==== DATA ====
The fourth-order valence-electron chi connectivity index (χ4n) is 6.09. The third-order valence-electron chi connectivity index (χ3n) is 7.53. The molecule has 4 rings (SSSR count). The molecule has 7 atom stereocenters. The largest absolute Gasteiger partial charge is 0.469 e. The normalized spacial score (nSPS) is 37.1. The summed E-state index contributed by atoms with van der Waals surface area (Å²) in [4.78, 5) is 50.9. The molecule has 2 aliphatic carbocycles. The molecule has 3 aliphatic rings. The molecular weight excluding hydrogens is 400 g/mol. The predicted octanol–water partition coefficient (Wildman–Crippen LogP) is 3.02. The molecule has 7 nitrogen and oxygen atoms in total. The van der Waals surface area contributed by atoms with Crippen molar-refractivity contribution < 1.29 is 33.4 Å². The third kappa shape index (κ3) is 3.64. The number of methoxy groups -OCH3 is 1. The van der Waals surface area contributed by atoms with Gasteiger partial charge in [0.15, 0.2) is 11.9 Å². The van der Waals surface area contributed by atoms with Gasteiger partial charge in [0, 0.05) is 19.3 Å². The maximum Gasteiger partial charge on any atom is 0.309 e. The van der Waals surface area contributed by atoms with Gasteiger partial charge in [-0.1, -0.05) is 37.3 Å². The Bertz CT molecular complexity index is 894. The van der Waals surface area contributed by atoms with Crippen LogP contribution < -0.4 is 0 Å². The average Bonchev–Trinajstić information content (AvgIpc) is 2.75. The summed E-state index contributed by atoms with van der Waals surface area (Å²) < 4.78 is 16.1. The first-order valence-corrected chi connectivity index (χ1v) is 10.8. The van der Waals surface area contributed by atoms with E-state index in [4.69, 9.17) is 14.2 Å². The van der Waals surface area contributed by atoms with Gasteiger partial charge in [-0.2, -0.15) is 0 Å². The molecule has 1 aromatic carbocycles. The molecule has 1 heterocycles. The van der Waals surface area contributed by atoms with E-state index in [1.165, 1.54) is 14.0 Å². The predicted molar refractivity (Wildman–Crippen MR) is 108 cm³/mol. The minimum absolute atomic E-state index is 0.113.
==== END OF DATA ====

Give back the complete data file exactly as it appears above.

The fourth-order valence-electron chi connectivity index (χ4n) is 6.09. The third-order valence-electron chi connectivity index (χ3n) is 7.53. The molecule has 4 rings (SSSR count). The molecule has 7 atom stereocenters. The largest absolute Gasteiger partial charge is 0.469 e. The normalized spacial score (nSPS) is 37.1. The summed E-state index contributed by atoms with van der Waals surface area (Å²) in [4.78, 5) is 50.9. The molecule has 2 aliphatic carbocycles. The molecule has 3 aliphatic rings. The molecular weight excluding hydrogens is 400 g/mol. The predicted octanol–water partition coefficient (Wildman–Crippen LogP) is 3.02. The molecule has 7 nitrogen and oxygen atoms in total. The van der Waals surface area contributed by atoms with Crippen molar-refractivity contribution < 1.29 is 33.4 Å². The third kappa shape index (κ3) is 3.64. The number of methoxy groups -OCH3 is 1. The van der Waals surface area contributed by atoms with Gasteiger partial charge in [0.15, 0.2) is 11.9 Å². The van der Waals surface area contributed by atoms with Gasteiger partial charge in [0, 0.05) is 19.3 Å². The maximum Gasteiger partial charge on any atom is 0.309 e. The van der Waals surface area contributed by atoms with Gasteiger partial charge in [-0.1, -0.05) is 37.3 Å². The Bertz CT molecular complexity index is 894. The van der Waals surface area contributed by atoms with Crippen LogP contribution < -0.4 is 0 Å². The average Bonchev–Trinajstić information content (AvgIpc) is 2.75. The summed E-state index contributed by atoms with van der Waals surface area (Å²) < 4.78 is 16.1. The first-order valence-corrected chi connectivity index (χ1v) is 10.8. The van der Waals surface area contributed by atoms with E-state index in [4.69, 9.17) is 14.2 Å². The van der Waals surface area contributed by atoms with Gasteiger partial charge in [-0.2, -0.15) is 0 Å². The molecule has 1 aromatic carbocycles. The molecule has 1 heterocycles. The van der Waals surface area contributed by atoms with E-state index in [1.165, 1.54) is 14.0 Å². The predicted molar refractivity (Wildman–Crippen MR) is 108 cm³/mol. The minimum absolute atomic E-state index is 0.113.